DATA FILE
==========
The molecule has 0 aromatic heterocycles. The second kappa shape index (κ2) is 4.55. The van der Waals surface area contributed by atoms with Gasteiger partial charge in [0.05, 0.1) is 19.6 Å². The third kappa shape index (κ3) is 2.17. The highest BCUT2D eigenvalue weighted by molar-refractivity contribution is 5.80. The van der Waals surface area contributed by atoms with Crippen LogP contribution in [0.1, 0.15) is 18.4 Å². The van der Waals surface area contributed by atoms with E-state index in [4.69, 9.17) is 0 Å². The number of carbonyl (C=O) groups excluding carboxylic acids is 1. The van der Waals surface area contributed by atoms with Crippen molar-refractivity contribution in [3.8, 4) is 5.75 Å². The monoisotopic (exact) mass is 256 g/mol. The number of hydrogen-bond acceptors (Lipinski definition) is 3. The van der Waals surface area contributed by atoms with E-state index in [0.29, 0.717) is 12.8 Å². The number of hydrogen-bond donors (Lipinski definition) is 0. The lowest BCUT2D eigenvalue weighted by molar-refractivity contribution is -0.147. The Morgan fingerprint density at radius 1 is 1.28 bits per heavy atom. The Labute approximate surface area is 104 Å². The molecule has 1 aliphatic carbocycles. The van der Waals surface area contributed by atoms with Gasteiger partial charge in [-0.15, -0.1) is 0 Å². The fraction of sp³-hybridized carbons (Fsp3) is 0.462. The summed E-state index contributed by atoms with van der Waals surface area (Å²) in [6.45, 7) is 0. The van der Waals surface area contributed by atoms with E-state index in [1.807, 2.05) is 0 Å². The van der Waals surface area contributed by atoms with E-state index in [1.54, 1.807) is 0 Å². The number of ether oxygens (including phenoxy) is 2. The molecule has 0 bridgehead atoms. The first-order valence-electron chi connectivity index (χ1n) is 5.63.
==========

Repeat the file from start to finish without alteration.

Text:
The molecule has 0 aromatic heterocycles. The second kappa shape index (κ2) is 4.55. The van der Waals surface area contributed by atoms with Gasteiger partial charge in [0.05, 0.1) is 19.6 Å². The third kappa shape index (κ3) is 2.17. The highest BCUT2D eigenvalue weighted by molar-refractivity contribution is 5.80. The van der Waals surface area contributed by atoms with Crippen LogP contribution in [0.1, 0.15) is 18.4 Å². The van der Waals surface area contributed by atoms with E-state index in [4.69, 9.17) is 0 Å². The number of carbonyl (C=O) groups excluding carboxylic acids is 1. The van der Waals surface area contributed by atoms with Crippen molar-refractivity contribution in [3.8, 4) is 5.75 Å². The monoisotopic (exact) mass is 256 g/mol. The number of hydrogen-bond acceptors (Lipinski definition) is 3. The van der Waals surface area contributed by atoms with E-state index in [0.29, 0.717) is 12.8 Å². The number of hydrogen-bond donors (Lipinski definition) is 0. The lowest BCUT2D eigenvalue weighted by molar-refractivity contribution is -0.147. The Morgan fingerprint density at radius 1 is 1.28 bits per heavy atom. The Labute approximate surface area is 104 Å². The molecule has 1 aliphatic carbocycles. The van der Waals surface area contributed by atoms with Gasteiger partial charge in [-0.15, -0.1) is 0 Å². The fraction of sp³-hybridized carbons (Fsp3) is 0.462. The summed E-state index contributed by atoms with van der Waals surface area (Å²) in [6.45, 7) is 0. The van der Waals surface area contributed by atoms with E-state index in [1.807, 2.05) is 0 Å². The van der Waals surface area contributed by atoms with E-state index in [1.54, 1.807) is 0 Å². The number of ether oxygens (including phenoxy) is 2. The molecule has 0 bridgehead atoms. The first-order valence-electron chi connectivity index (χ1n) is 5.63.